Food industry has been working wonders

  • Dennis Fagundo is the president of the Bermuda Chamber of Commerce

The grocery Industry is an obvious essential component of Bermuda’s day-to-day life. Keeping Bermuda’s people fed and healthy is a responsibility taken very seriously. The system is a flow of food stuffs from producers to wholesalers (local or overseas), sometimes through overseas jobbers, then via the shipping routes, ending with local grocers and restaurants, with all of the parties working to adjust to the rapidly changing environment of Covid-19.

Covid-19 has brought unprecedented change to these supply chains.

We have observed major producers being impacted as production facilities have been forced to close. Some because of infection outbreaks, some owing to government mandates. The topical example that has been in the news is Smithfield Farms’ ham production. Some facilities have narrowed their production from a dozen products down to three, think types of soup as an example.

Our system has compensated by shifting to alternate suppliers, alternate brands or alternate source countries. This is not a trivial task, particularly while working to hold pricing stable during these difficult times. The public will perhaps begin to notice shelves looking different at their favourite store, but there is food for everyone.

These closures are affecting the available inventory on a North American or even global scale. Scarcity is driving up the cost to purchase, particularly chicken, pork and beef products. These fresh meats are a leading indicator for the challenges ahead. To this point much of the increases have been absorbed by the local wholesalers and grocers in an attempt to protect the consumer. How this affects the Bermuda consumer depends on how effective the United States is at containing the pandemic, regaining lost production capacity and the time it takes.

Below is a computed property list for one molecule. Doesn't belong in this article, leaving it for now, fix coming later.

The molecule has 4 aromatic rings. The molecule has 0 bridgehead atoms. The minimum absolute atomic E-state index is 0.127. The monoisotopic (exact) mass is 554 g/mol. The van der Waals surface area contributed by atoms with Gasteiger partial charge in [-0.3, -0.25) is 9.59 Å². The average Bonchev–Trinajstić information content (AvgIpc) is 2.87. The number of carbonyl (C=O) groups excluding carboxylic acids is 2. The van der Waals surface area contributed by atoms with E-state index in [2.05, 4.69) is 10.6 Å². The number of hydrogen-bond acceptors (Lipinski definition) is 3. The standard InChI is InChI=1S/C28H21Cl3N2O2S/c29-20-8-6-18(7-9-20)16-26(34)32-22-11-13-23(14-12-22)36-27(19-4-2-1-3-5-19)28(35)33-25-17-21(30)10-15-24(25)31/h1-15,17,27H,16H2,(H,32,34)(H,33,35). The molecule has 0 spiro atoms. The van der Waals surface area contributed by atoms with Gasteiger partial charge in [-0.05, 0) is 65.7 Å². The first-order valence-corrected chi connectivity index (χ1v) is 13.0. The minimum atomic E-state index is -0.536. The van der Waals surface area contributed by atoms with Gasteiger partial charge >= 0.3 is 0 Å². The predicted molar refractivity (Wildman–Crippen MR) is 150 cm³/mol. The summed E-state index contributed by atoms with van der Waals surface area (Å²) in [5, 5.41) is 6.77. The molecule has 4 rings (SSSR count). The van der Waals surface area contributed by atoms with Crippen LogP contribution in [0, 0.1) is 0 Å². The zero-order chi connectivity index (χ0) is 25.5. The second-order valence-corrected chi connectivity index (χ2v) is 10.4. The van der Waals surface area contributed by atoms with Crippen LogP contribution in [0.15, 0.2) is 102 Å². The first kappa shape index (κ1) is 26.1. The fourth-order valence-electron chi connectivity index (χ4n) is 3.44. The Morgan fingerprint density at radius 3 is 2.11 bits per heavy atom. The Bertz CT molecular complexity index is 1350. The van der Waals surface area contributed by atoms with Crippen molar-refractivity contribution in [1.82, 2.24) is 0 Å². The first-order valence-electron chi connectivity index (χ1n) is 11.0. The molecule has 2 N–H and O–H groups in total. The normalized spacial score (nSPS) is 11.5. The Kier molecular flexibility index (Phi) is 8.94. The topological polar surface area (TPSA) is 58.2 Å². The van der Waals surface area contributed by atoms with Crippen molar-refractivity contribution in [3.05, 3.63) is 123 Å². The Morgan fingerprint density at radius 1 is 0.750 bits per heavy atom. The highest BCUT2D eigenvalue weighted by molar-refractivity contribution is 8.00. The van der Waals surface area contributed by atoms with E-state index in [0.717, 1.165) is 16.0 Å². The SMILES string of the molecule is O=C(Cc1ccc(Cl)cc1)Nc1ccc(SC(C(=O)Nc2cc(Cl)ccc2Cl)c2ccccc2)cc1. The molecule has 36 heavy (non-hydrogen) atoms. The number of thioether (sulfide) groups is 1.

As inventory levels at the distribution points fluctuate on a weekly basis we are seeing orders partially filled. Decisions are having to be made regarding shipping. Does one wait until the container is full, or does one ship and protect inventory levels on the island? Shipping containers that are less than full have an immediate impact on the costs of the contents as the shipping costs are allocated across fewer goods.

Some of these incremental costs have been absorbed by the system. Wholesalers and grocers together are facing higher costs of goods sold while working to maintain consumer pricing where possible. In some cases the system can not absorb the increase and the price on the shelf is adjusted. This balance is a difficult one and a responsibility taken very seriously.

We must thank the local wholesalers and grocers for the work they are doing on our behalf to protect our lifeline. We thank their staff, who have been on the front lines during the shelter-in-place. We thank the management teams, who have been flexible and adjusting to changing information, regulations and guidance from the Department of Health as new information becomes available during these volatile times. • Dennis Fagundo is the president of the Bermuda Chamber of Commerce